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International Paralympic Committee President Calls On United States To Take Lead In Disability Awareness

By Chrös McDougall | March 07, 2016, 9:59 p.m. (ET)

(L-R) International Paralympic Committee President Sir Phillip Craven, USOC Chief of Paralympic Sport Rick Adams and Paralympian Tantyana McFadden take questions at the 2016 Team USA Media Summit on March 7, 2016 in Los Angeles. 

LOS ANGELES -- Twenty years ago in Atlanta, U.S. sprinter Tony Volpentest won the Paralympic 100-meter T43-44 in a world record time of 11.36 seconds.

This summer in Rio de Janeiro, another American sprinter, Richard Browne, enters the same event with aims of lowering his own world record from 10.61 seconds.

“To knock nearly one second off a 100-meter world record in 20 years is some achievement and shows our athletes are getting faster, stronger and more agile all the time,” International Paralympic Committee President Sir Philip Craven said.

The Paralympic Movement has made massive strides in the past two decades — in performances, in TV coverage, in sponsorships, in participation — and now Craven wants to take a giant step forward in disability awareness.

Craven, speaking at the Team USA Media Summit on Monday — six months before the 2016 Paralympic Games begin in Rio — called on the United States to take on a leadership role in the effort, with the Paralympic Games playing a major role.

“The United States has always been a global leader in social change, including in regards to disabilities,” Craven said in a prepared opening statement.

Despite the recent progress in the Paralympic Games, the challenges remain vast for disability awareness among the general public, an issue highlighted in a new survey by the IPC and U.S. Paralympics that Craven described as an “eye opener.”

Among the results, the survey found that 92 percent of Americans think there are problems with the way people with disabilities are treated in this country, and 71 percent of respondents think people with disabilities are often ignored or forgotten about.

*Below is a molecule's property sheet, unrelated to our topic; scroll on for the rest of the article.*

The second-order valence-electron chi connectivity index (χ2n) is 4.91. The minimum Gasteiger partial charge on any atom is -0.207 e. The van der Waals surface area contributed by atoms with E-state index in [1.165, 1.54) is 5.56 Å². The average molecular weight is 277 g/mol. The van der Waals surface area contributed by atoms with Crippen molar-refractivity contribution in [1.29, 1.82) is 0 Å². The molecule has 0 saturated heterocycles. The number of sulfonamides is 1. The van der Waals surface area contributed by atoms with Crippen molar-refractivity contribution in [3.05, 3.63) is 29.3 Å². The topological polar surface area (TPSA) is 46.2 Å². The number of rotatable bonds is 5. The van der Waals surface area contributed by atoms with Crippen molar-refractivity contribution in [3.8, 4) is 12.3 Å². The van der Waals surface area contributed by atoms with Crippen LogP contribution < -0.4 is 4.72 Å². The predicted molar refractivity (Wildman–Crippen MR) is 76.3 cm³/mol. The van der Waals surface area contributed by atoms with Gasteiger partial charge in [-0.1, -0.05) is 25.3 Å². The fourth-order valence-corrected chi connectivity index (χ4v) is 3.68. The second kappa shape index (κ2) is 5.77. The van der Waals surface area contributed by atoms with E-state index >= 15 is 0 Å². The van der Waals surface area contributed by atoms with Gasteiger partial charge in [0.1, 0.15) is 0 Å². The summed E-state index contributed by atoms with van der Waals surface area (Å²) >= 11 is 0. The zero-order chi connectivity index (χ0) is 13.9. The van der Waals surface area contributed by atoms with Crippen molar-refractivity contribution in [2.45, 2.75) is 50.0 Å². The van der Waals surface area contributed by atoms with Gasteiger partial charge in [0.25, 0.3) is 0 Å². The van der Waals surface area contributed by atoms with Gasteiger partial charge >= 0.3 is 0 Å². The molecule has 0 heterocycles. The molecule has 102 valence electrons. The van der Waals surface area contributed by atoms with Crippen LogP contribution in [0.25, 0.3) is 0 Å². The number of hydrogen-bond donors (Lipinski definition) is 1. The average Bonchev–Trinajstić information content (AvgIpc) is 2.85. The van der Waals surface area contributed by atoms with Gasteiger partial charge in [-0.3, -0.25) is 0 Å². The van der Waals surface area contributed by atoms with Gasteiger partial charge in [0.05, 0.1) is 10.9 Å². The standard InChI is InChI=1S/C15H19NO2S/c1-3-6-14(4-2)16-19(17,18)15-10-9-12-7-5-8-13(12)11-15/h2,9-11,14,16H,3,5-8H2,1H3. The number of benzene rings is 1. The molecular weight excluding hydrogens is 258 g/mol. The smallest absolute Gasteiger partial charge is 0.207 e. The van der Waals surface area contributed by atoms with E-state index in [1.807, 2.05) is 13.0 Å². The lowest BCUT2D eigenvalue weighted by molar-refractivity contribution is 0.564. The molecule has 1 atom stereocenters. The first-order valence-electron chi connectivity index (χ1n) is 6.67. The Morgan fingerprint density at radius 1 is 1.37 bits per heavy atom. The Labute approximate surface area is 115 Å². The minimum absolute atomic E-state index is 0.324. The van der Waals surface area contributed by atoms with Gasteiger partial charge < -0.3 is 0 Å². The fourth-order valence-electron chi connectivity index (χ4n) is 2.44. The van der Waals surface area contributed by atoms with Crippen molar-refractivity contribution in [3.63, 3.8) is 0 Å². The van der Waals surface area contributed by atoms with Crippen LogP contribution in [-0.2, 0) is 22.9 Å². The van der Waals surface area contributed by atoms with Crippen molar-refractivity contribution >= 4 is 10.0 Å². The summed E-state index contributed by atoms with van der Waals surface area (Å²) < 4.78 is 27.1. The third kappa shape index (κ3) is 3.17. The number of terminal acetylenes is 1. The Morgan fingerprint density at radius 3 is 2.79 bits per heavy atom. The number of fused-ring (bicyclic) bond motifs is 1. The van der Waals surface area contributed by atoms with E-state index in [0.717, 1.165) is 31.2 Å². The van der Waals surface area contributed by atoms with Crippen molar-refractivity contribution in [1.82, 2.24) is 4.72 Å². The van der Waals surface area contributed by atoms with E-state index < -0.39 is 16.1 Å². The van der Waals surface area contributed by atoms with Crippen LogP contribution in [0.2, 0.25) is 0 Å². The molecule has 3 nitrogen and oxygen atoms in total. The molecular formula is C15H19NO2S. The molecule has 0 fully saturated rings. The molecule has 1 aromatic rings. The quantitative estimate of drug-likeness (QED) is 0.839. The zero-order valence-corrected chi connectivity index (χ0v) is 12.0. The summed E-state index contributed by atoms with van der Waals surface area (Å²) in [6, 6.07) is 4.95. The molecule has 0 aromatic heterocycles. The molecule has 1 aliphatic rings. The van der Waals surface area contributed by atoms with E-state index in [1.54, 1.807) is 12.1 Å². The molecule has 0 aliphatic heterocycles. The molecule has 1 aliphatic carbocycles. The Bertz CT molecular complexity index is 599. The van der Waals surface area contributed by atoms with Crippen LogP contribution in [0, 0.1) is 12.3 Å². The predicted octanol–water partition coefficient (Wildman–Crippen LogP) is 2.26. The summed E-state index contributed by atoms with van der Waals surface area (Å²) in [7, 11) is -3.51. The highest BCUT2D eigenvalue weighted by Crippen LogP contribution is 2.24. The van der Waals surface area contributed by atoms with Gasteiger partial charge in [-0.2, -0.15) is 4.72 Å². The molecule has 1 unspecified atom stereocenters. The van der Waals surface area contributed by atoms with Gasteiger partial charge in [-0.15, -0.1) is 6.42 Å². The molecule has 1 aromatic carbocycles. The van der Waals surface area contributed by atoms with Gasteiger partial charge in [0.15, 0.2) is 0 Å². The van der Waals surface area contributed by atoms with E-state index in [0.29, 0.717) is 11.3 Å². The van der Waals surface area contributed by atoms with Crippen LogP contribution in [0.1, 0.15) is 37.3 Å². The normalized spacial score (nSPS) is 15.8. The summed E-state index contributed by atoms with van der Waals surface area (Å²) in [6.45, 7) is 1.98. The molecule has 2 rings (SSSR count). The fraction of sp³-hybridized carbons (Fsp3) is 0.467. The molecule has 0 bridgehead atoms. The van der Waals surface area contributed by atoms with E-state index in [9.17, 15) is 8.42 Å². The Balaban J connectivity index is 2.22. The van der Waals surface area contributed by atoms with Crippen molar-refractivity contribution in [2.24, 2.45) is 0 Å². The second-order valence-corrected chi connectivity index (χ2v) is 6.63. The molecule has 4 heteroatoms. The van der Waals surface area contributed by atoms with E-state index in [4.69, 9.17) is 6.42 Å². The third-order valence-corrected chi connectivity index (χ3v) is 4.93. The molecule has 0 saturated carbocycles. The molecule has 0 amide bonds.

Meanwhile, half of the respondents witnessed someone being discriminated against because of a disability.

Kaitlyn Verfuerth has experienced this lack of awareness firsthand. A two-time Paralympian in wheelchair tennis who is on target to qualify for a third Games in Rio, Verfuerth said she still regularly gets asked if she is a Special Olympian, referring to the organization for athletes with intellectual disabilities.

“When somebody says that, then I say no actually I’m a Paralympian and explain the difference,” she said.

Awareness for the Paralympics is growing, though — especially in the United States — and that’s important, Craven said, pointing to results from the survey that show that the Paralympic Games are a powerful tool for changing those perceptions. According to the survey, one in three British adults changed their attitudes toward people with disabilities after the London 2012 Paralympic Games.

“Rio can be the catalyst for another level of education and inclusion,” Craven said.

The London Games marked a turning point for the Paralympic Games, with vast TV coverage and unprecedented local interest that included 2.76 million spectators.

Since then, NBC and NBCSN have upped their broadcast offerings considerably in the United States, with 50 hours of TV coverage from the Sochi 2014 Paralympic Winter Games and 66 hours this summer from Rio. That’s up from just 5 1/2 hours of TV programming from London in 2012. Meanwhile, TeamUSA.org now offers live streaming coverage of the entire competition.

In addition to the broadcast gains, U.S. officials are aiming to grow awareness through events such as the U.S. Paralympic Team Trials for cycling, swimming and track and field this June and July in Charlotte, marking the first time a Paralympic trials will include multiple sports. It’s expected to be the largest Paralympic trials event in U.S. history with more than 400 athletes.

These trends coincide with a general uptick in Paralympic Games participation worldwide.

Approximately 265 Paralympic athletes are expected to represent Team USA in Rio, which is up from the 227 who competed four years ago in London. The total field is also expected to continue growing, with 4,350 athletes from more than 170 countries competing in 22 sports, up from the approximately 4,200 athletes from 164 countries and 20 sports in London.

And in the view of Craven, a five-time Paralympian for Great Britain, the best is yet to come.

“I am confident that with more TV coverage than ever before in the U.S., the Rio 2016 Paralympic Games are the best opportunity to further transform U.S. attitudes,” Craven said.

Chrös McDougall has been a reporter and editor for TeamUSA.org since 2009 on behalf of Red Line Editorial, Inc. He is based in Minneapolis-St. Paul.